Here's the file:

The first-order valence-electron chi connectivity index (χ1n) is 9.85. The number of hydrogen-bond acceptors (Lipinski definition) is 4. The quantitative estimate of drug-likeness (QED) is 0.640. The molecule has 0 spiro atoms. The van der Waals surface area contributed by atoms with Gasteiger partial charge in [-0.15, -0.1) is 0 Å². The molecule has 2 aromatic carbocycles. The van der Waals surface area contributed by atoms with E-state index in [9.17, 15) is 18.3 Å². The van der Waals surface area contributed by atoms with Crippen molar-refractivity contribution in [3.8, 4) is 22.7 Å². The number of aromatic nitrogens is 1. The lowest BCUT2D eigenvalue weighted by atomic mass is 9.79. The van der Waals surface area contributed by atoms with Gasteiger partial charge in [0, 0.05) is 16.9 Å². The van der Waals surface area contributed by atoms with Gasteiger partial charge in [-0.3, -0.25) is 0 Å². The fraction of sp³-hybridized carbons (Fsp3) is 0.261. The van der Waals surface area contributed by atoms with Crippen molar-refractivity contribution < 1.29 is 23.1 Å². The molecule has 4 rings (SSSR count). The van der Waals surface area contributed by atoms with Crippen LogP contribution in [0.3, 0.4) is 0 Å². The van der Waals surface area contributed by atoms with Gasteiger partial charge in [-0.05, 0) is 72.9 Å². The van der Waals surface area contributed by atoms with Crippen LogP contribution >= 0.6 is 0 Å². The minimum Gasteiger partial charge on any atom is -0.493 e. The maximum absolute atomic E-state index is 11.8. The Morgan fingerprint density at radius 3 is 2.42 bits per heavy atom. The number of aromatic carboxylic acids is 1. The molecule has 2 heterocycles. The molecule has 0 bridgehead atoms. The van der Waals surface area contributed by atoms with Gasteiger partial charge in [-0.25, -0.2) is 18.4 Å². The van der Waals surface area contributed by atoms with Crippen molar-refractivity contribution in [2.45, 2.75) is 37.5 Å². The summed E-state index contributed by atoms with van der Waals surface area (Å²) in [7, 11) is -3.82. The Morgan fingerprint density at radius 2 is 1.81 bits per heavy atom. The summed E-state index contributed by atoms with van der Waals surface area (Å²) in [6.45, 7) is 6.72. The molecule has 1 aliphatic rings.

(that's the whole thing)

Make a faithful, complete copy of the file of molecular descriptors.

The first-order valence-electron chi connectivity index (χ1n) is 9.85. The number of hydrogen-bond acceptors (Lipinski definition) is 4. The quantitative estimate of drug-likeness (QED) is 0.640. The molecule has 0 spiro atoms. The van der Waals surface area contributed by atoms with Gasteiger partial charge in [-0.15, -0.1) is 0 Å². The molecule has 2 aromatic carbocycles. The van der Waals surface area contributed by atoms with E-state index in [9.17, 15) is 18.3 Å². The van der Waals surface area contributed by atoms with Crippen molar-refractivity contribution in [3.8, 4) is 22.7 Å². The number of aromatic nitrogens is 1. The lowest BCUT2D eigenvalue weighted by atomic mass is 9.79. The van der Waals surface area contributed by atoms with Gasteiger partial charge in [0, 0.05) is 16.9 Å². The van der Waals surface area contributed by atoms with Gasteiger partial charge in [-0.3, -0.25) is 0 Å². The fraction of sp³-hybridized carbons (Fsp3) is 0.261. The van der Waals surface area contributed by atoms with Crippen molar-refractivity contribution < 1.29 is 23.1 Å². The molecule has 4 rings (SSSR count). The van der Waals surface area contributed by atoms with Crippen LogP contribution in [0.3, 0.4) is 0 Å². The van der Waals surface area contributed by atoms with Gasteiger partial charge in [-0.05, 0) is 72.9 Å². The van der Waals surface area contributed by atoms with Crippen LogP contribution >= 0.6 is 0 Å². The minimum Gasteiger partial charge on any atom is -0.493 e. The maximum absolute atomic E-state index is 11.8. The Morgan fingerprint density at radius 3 is 2.42 bits per heavy atom. The number of aromatic carboxylic acids is 1. The molecule has 2 heterocycles. The molecule has 0 bridgehead atoms. The van der Waals surface area contributed by atoms with Gasteiger partial charge in [-0.25, -0.2) is 18.4 Å². The van der Waals surface area contributed by atoms with Crippen molar-refractivity contribution in [2.45, 2.75) is 37.5 Å². The summed E-state index contributed by atoms with van der Waals surface area (Å²) in [7, 11) is -3.82. The Morgan fingerprint density at radius 2 is 1.81 bits per heavy atom. The summed E-state index contributed by atoms with van der Waals surface area (Å²) in [6.45, 7) is 6.72. The molecule has 1 aliphatic rings.